Jez Denton is back!  With an interesting piece on cricket legends!

With the current excitement around the World T20 cricket championships and the spectacular play of such greats of the shortest format as Chris Gayle and MS Dhoni I’ve got thinking about all the players who played too early to show their talents in the bish bash world of twenty over cricket. With my life time of enjoying cricket from the late 1970’s to the present day I have seen many players who I felt would have excelled in this format. Therefore I have decided to pick a team of legends. The only proviso being that they can have never played T20 and that they played the game in my lifetime, hence no place in my team for players such as Gary Sobers for instance. So who do I pick?


  1. Graham Gooch: Goochie was my first cricketing hero. A hugely destructive batsman who also showed no fear of the quickest of quick bowlers (I remember seeing Gooch hook Malcolm Marshall for consecutive sixes at the old Southampton ground.) His heavy bat with an all round ability to garner runs from all areas of the pitch make him an ideal first receiver.
  2. Viv Richards: Although not an opener Richards is a player you’d want facing the bowling as soon as possible. Trusting his own talents on smaller pitches would see the long handle hit six after six with guaranteed excitement.
  3. Clive Lloyd: The team needs a captain and whilst there are many candidates who could have fulfilled this role (Gower, Border, Waugh to name three) Lloyd’s experience in winning world cups with the Windies coupled with his exceptional fielding skills gets him the nod.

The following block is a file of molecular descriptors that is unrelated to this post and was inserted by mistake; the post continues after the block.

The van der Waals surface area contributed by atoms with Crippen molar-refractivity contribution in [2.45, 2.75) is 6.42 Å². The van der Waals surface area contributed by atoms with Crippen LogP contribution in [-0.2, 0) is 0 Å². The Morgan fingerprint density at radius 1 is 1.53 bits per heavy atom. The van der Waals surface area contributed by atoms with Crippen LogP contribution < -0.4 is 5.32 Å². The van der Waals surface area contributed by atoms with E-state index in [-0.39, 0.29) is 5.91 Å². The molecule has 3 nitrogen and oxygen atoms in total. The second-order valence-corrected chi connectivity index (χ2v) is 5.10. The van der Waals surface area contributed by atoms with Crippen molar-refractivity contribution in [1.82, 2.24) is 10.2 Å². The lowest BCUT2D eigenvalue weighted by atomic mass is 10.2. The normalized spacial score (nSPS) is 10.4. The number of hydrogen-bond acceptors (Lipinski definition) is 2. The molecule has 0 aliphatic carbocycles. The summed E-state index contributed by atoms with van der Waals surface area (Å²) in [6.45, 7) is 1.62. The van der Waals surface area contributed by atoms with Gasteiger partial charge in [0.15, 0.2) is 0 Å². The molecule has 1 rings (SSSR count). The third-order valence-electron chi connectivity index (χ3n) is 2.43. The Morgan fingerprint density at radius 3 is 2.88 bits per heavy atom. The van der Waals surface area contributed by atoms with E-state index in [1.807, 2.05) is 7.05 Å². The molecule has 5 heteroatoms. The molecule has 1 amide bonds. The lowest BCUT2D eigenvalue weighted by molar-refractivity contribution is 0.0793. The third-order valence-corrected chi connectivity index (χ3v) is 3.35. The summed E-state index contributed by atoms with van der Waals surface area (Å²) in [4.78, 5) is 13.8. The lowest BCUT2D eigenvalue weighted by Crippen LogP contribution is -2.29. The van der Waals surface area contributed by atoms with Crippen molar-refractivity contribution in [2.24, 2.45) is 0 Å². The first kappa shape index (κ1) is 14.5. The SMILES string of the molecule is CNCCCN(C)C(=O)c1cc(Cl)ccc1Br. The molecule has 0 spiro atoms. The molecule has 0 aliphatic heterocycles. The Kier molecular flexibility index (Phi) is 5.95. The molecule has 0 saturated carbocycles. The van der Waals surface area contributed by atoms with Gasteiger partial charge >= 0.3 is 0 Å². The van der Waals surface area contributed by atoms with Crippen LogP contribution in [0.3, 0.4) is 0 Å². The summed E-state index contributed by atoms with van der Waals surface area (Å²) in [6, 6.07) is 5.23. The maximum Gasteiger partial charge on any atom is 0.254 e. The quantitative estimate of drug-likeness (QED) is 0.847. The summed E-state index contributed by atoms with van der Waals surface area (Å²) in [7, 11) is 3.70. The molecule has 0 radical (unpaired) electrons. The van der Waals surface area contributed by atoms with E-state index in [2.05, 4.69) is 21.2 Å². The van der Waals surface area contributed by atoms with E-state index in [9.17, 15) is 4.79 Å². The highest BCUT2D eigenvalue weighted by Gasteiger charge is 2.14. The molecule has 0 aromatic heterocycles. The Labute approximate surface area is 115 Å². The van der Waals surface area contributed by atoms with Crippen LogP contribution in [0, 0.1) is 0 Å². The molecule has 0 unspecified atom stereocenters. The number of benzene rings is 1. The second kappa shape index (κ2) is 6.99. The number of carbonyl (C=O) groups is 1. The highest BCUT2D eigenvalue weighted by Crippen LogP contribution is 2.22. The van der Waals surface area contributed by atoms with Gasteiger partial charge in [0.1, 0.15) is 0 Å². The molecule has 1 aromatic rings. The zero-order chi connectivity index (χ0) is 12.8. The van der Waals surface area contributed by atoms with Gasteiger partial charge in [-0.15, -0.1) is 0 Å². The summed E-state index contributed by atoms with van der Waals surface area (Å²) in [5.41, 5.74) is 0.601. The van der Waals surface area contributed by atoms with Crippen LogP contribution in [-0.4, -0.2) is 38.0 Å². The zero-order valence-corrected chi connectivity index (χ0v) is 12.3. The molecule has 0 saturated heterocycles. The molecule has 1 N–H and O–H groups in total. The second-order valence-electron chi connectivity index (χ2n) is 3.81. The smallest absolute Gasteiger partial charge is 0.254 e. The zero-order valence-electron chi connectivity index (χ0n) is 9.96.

4. Jonty Rhodes: Every team needs a jack in the box fielder who can save 20 or so runs every innings. There are again many candidates, Nasser Hussain for one, but Rhodes is the benchmark by which modern fielding standards are set.
  5. Alec Stewart: The wicket keeper role could easily have gone to Alan Knott but Stewarts batting ability just gets the selection.
  6. Ian Botham: The first all rounder in the team, Botham’s exploits are legendry, both with bat and ball. He was one of a small group of players who could just make something happen in every game he played.
  7. Imran Khan: For the second all round spot it was a straight choice for me between Khan and Kapil Dev. In this case it was Khan’s bowling that won out, being one of the cleverest bowlers I’ve ever seen.
  8. Richard Hadlee: Smooth, tight and economical with an ability to take wickets at regular intervals, Hadlee is the opening bowler I’d want to put pressure on early doors.
  9. Malcolm Marshall: And opening from the other end the most frightening and destructive bowler I have seen. Highly accurate Marshall would strike fear into any batsman.
  10. Derek Underwood: Deadly Derek was exactly that, not only miserly but a collector of wickets at crucial times.
  11. John Lever: Still the best death bowler I have ever watched. During the glory years of Essex cricket JKL was the man trusted with last overs in final after final only once failing to deliver.

I hope you agree that this could be a team and a half, not only exciting on the pitch, but probably quite good fun in the bar afterwards. I for one would of paid good money to watch this team strut their stuff in the short format of cricket. Or maybe there are players you’d include?


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